The Toilet Paper on Shoe Theorem

A few years back I enrolled and completed SMU’s Cox Executive Education Leadership Certification. Course work included a hefty mix of management and leadership skill training. One of the lessons I termed “The Toilet Paper on Shoe Theorem”. This lesson was focused on managing difficult conversations and ‘how best to’ approach such experiences.

The theorem is simple- say you’re at work and you notice a colleague walking out of the restroom with a piece of toilet paper on their shoe. Do you:  (a) say pronto, “Sara you have a piece of toilet paper on your shoe” and proceed to step on it or otherwise assist Sara to remove it, or (b) later in the day say, “Sara you had a piece of toilet paper on your shoe earlier today and I wanted to let you know.” Seems obvious which one you’d choose, right?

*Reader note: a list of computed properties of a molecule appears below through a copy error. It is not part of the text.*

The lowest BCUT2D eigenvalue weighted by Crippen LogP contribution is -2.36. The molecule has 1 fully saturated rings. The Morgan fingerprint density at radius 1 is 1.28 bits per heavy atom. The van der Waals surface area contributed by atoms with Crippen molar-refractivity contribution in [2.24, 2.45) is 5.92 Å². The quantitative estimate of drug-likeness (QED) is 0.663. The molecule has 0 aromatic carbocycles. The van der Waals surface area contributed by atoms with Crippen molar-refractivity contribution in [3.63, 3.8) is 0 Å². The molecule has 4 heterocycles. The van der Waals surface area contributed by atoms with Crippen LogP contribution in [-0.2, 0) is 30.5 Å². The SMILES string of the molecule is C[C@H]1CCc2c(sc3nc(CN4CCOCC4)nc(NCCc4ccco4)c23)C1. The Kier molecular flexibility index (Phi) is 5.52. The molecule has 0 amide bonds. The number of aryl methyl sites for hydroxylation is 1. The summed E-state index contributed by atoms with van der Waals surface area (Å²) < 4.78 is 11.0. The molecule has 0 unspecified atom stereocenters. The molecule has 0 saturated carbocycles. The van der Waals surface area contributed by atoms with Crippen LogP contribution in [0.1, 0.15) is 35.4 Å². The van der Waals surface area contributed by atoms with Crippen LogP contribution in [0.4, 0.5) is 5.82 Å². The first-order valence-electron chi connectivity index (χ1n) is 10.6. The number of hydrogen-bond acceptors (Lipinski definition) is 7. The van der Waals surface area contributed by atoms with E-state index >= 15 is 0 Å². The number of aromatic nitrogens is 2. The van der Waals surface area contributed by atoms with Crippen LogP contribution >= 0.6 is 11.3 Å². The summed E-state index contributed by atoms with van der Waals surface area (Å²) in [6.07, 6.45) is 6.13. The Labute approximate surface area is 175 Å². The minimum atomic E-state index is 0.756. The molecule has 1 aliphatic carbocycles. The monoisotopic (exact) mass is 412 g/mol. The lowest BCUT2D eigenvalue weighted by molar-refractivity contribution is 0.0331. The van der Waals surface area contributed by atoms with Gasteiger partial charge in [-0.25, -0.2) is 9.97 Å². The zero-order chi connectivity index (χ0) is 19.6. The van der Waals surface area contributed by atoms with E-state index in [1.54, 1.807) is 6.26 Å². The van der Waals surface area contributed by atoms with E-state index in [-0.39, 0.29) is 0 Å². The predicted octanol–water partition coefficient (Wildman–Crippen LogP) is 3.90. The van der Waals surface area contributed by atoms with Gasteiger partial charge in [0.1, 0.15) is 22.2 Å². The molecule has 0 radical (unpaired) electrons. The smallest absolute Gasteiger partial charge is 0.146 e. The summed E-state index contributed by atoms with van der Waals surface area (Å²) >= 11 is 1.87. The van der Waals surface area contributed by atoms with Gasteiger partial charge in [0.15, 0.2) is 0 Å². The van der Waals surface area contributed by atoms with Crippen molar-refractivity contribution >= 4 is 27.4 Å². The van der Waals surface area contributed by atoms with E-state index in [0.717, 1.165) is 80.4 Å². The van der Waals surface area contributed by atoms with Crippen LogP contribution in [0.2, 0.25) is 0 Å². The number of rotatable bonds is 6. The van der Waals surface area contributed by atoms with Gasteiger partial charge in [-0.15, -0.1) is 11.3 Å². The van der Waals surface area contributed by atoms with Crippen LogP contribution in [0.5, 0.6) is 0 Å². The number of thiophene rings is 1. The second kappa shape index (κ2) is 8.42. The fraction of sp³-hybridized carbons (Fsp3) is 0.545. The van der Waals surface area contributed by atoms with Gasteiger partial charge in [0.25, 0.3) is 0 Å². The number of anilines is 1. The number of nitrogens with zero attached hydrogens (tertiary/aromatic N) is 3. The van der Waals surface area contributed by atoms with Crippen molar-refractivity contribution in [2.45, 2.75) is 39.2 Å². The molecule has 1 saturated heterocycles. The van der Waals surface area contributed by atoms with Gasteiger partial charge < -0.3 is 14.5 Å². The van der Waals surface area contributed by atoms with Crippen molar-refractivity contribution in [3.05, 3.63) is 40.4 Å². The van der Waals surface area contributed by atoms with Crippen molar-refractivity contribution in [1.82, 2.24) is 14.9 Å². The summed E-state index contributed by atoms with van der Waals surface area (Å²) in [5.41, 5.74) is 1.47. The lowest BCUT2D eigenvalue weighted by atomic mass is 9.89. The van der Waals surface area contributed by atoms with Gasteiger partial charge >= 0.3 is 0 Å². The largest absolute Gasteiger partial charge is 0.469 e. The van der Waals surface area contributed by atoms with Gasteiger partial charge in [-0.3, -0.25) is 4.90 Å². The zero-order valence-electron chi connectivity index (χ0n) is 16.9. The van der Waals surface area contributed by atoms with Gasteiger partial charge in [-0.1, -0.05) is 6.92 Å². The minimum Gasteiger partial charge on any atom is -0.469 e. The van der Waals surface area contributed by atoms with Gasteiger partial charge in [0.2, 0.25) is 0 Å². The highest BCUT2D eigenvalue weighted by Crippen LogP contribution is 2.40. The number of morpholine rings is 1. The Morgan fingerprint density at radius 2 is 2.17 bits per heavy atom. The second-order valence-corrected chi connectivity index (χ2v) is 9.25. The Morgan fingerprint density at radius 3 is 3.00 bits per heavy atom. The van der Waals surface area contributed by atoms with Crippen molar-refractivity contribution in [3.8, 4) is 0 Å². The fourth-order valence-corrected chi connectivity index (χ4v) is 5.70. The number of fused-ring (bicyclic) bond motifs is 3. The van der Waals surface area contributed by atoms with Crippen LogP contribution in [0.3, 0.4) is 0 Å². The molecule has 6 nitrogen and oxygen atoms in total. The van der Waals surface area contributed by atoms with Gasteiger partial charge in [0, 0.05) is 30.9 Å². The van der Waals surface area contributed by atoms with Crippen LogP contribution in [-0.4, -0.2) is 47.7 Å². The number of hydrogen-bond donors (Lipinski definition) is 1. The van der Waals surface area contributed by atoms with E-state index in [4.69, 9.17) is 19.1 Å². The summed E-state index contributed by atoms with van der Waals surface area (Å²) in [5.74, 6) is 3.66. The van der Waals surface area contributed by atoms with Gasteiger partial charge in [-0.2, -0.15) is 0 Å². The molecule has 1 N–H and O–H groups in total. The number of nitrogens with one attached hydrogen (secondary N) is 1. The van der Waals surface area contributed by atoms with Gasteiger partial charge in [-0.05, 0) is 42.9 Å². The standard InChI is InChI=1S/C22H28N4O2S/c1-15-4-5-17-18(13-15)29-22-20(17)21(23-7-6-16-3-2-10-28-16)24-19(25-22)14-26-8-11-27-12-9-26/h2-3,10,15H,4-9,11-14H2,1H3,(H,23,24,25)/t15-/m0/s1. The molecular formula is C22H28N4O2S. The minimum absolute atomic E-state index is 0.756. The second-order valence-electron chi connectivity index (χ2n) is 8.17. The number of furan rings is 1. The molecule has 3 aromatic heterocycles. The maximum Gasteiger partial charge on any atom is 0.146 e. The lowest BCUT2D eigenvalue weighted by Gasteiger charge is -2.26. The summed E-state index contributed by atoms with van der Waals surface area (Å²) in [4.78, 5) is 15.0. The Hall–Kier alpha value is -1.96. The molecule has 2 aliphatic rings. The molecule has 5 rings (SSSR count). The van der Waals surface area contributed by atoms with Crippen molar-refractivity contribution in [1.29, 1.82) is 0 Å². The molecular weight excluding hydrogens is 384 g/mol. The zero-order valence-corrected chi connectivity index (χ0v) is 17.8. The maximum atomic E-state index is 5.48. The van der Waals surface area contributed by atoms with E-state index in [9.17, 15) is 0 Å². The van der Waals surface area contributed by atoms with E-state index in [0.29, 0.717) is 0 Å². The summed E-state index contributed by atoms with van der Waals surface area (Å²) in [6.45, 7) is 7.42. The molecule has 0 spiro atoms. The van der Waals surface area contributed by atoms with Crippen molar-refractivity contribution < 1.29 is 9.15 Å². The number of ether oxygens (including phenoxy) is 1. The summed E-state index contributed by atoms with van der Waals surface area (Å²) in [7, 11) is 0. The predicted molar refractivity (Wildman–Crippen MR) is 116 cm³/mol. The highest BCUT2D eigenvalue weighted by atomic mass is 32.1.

The same is true for difficult business conversations. The answer is ‘a’- address the situation and in the soonest manner. Choosing the ‘say pronto’ approach creates good-will at the office. Choosing the ‘later’ approach does not create good-will, but rather can create a ‘why didn’t you tell me earlier’ response. Difficult conversations are … difficult. The Toilet Paper on the Shoe Theorem assists in guiding timing of such conversations. Sooner is always better.